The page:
Emma Hulse

Content Note: This article contains detailed discussions of PTSD, and brief mentions of domestic abuse and substance abuse.

“Were you ever out in the Great Alone, when the moon was awful clear, / And the icy mountains hemmed you in with a silence you most could hear.

These haunting lines from a Robert Service poem about the wilderness of Alaska provided Kristin Hannah with the perfect inspiration for the title of her book. The Great Alone takes place in America during the 1970s, at a tumultuous time marked by protests, bombings, and political scandal. Ernt Allbright, a Vietnam veteran and former POW, returns from the war a changed and volatile man. After losing yet another job, he makes the impulsive decision to take his family north into the depths of Alaska in search of a new beginning.

In the summer of 1974, the Allbright family piled into their VW bus and drove more than 2,000 miles to the small outpost of Kaneq, a cluster of paint-blistered shacks on an ageing boardwalk, all perched above a sea of mud. Yet, in spite of the bleak scene that greets them, Leni and her mother Cora cling to the memory of the man Ernt was Before, trusting that the simplicity and seclusion of the Alaskan way of life will help him recover.

“Soon Leni learns that the dangers outside pale in comparison to the threats from within.”

Throughout the first part of the novel, Hannah paints a vivid and memorable picture of a family trying to adjust to the harsh reality of life in Alaska. Drawing from her own childhood experiences, she describes the backbreaking work that went into preparing for winter: raising livestock, catching and smoking fish, building greenhouses to grow vegetables. However, the Allbrights are helped by the fierce generosity of their neighbours who teach them how to survive in this remote corner of the world, providing warmth and softening the edges of the bleak Alaskan environment. For the first time, Leni believes there might be a future here, a home for her and her family. She falls in love with the strong, vibrant people in her local community, and becomes intoxicated by the vast expanse of the mountains that dominate the landscape. Through Hannah’s impeccable writing, Alaska itself becomes a character in the novel – one that’s unpredictable, unforgiving, but beautiful.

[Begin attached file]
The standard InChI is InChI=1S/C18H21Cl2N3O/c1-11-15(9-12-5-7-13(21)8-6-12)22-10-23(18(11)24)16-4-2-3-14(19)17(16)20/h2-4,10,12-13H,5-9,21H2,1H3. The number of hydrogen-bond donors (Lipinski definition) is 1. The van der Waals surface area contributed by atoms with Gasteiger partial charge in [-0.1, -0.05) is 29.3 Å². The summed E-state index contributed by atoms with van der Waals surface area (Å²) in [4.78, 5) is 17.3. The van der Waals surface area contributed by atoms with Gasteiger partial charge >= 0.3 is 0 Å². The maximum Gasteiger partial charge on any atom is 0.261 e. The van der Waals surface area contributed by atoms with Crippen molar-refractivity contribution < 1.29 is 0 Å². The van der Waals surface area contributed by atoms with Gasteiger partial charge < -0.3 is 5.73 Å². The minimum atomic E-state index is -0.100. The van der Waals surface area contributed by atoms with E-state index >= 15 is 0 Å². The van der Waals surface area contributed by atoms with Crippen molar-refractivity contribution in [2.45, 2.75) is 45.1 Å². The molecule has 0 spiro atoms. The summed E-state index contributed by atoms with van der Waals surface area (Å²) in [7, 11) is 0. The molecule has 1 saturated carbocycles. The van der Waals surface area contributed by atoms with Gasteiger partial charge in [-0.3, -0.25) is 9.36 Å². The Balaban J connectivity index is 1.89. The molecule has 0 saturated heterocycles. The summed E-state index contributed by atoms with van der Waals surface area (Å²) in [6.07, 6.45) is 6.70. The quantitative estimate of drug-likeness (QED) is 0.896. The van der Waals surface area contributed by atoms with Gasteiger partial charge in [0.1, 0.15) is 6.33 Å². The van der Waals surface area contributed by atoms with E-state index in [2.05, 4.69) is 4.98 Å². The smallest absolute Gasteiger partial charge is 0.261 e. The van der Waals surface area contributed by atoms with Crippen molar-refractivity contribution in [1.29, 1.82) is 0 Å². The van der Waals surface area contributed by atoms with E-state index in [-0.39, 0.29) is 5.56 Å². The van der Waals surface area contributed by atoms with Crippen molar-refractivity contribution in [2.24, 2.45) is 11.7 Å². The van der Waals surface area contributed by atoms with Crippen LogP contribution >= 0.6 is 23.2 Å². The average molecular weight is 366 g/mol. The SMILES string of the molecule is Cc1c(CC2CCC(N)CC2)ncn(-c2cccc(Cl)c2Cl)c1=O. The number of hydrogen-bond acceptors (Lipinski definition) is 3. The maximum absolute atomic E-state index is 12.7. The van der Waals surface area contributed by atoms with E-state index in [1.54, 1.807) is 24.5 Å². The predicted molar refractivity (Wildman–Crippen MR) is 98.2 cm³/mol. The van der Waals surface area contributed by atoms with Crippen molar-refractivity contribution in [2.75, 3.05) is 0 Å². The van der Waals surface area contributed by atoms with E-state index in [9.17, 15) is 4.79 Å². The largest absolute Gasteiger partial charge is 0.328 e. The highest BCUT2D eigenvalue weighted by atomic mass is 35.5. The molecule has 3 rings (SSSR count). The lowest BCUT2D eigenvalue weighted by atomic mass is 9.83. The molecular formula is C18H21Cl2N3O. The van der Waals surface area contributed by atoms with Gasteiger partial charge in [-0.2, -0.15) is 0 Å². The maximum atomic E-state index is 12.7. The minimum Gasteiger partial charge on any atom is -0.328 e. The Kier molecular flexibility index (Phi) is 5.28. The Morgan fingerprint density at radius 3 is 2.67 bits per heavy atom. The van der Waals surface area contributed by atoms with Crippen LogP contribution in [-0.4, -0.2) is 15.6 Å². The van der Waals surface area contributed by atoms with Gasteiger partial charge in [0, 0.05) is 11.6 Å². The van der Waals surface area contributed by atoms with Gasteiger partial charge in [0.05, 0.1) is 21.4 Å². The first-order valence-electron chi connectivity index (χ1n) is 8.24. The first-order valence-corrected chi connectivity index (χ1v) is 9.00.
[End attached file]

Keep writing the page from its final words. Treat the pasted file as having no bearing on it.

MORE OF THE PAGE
Yet the long, sunlit days don’t last forever, and the shadow of winter looms in the periphery. As the darkness descends, Ernt’s fragile mental state deteriorates and the family begins to fracture. Soon Leni learns that the dangers outside pale in comparison to the threats from within their home.

As a result, the second half of the book takes a much darker turn as it deals with domestic abuse and how such situations can arise. I must admit that I did find some issues with the pacing in this section of the novel – there were too many dramatic events squeezed into a short space of time, without leaving the reader much time to process them. Despite this, I found the content extremely thought-provoking. As a reader, I felt a strange mixture of hatred and pity towards Ernt: his actions are truly monstrous, but I also felt forced to acknowledge that he was suffering with a mental illness at a time when no one was willing to call it such.


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The term ‘post-traumatic stress disorder’ was used for the first time in a study in 1980. Prior to that, there were several terms that were used to describe the symptoms, such as ‘gross stress reaction’ or ‘post-Vietnam syndrome’, but very little was understood about the nature of those symptoms. For example, if a veteran experienced symptoms more than six months after their return home, it was deemed a pre-existing condition and they were not considered eligible for treatment by the United States Government. Yet, it is quite common for PTSD to take months, or even years, to develop following the traumatic experience, and so many of these veterans would have gone without medical help. Indeed, in a study carried out in 2013 – more than 40 years after the end of the war – it was found that 7% of women and 11% of men, amongst those who served in Vietnam, were still suffering with PTSD. Of those veterans, two thirds reported concerns related to substance abuse.

In this light, it’s perhaps unsurprising that the war destroyed so many lives, and The Great Alone helps to shed light on an issue that continues to impact people to this day. Yet, despite Ernt’s unforgivable behaviour that ends up tearing his family apart, Hannah’s novel is not one of hopelessness. For me, The Great Alone is about how familial love and human kindness can help us survive in the face of the wilderness that lives in both man and nature.

Sources: ‘PTSD and Vietnam Veterans: A Lasting Issue 40 Years Later’, US Department of Veterans Affairs, <https://www.publichealth.va.gov/exposures/publications/agent-orange/agent-orange-summer-2015/nvvls.asp>